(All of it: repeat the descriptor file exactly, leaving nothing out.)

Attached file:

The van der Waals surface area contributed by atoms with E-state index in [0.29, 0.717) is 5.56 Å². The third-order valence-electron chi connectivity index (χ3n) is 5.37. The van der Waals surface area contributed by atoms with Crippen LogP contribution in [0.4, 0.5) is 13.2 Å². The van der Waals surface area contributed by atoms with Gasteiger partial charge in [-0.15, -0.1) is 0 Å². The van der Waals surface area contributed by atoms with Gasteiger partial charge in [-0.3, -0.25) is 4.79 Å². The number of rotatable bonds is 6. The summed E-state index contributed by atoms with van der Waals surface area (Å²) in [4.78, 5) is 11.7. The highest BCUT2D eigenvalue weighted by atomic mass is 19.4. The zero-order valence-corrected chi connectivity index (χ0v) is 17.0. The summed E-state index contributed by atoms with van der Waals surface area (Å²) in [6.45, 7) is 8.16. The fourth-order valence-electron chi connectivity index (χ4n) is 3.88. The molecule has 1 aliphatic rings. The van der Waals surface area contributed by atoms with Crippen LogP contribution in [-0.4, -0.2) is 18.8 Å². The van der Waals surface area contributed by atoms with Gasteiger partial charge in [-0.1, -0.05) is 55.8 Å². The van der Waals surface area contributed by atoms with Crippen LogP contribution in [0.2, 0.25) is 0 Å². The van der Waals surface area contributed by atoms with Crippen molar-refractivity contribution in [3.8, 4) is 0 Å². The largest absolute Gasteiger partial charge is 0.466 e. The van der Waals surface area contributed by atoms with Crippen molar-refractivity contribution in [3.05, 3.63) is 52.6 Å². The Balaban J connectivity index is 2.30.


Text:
The van der Waals surface area contributed by atoms with E-state index in [0.29, 0.717) is 5.56 Å². The third-order valence-electron chi connectivity index (χ3n) is 5.37. The van der Waals surface area contributed by atoms with Crippen LogP contribution in [0.4, 0.5) is 13.2 Å². The van der Waals surface area contributed by atoms with Gasteiger partial charge in [-0.15, -0.1) is 0 Å². The van der Waals surface area contributed by atoms with Gasteiger partial charge in [-0.3, -0.25) is 4.79 Å². The number of rotatable bonds is 6. The summed E-state index contributed by atoms with van der Waals surface area (Å²) in [4.78, 5) is 11.7. The highest BCUT2D eigenvalue weighted by atomic mass is 19.4. The zero-order valence-corrected chi connectivity index (χ0v) is 17.0. The summed E-state index contributed by atoms with van der Waals surface area (Å²) in [6.45, 7) is 8.16. The fourth-order valence-electron chi connectivity index (χ4n) is 3.88. The molecule has 1 aliphatic rings. The van der Waals surface area contributed by atoms with Crippen LogP contribution in [-0.4, -0.2) is 18.8 Å². The van der Waals surface area contributed by atoms with Gasteiger partial charge in [-0.1, -0.05) is 55.8 Å². The van der Waals surface area contributed by atoms with Crippen LogP contribution in [0.2, 0.25) is 0 Å². The van der Waals surface area contributed by atoms with Crippen molar-refractivity contribution in [3.8, 4) is 0 Å². The largest absolute Gasteiger partial charge is 0.466 e. The van der Waals surface area contributed by atoms with Crippen molar-refractivity contribution in [3.05, 3.63) is 52.6 Å². The Balaban J connectivity index is 2.30.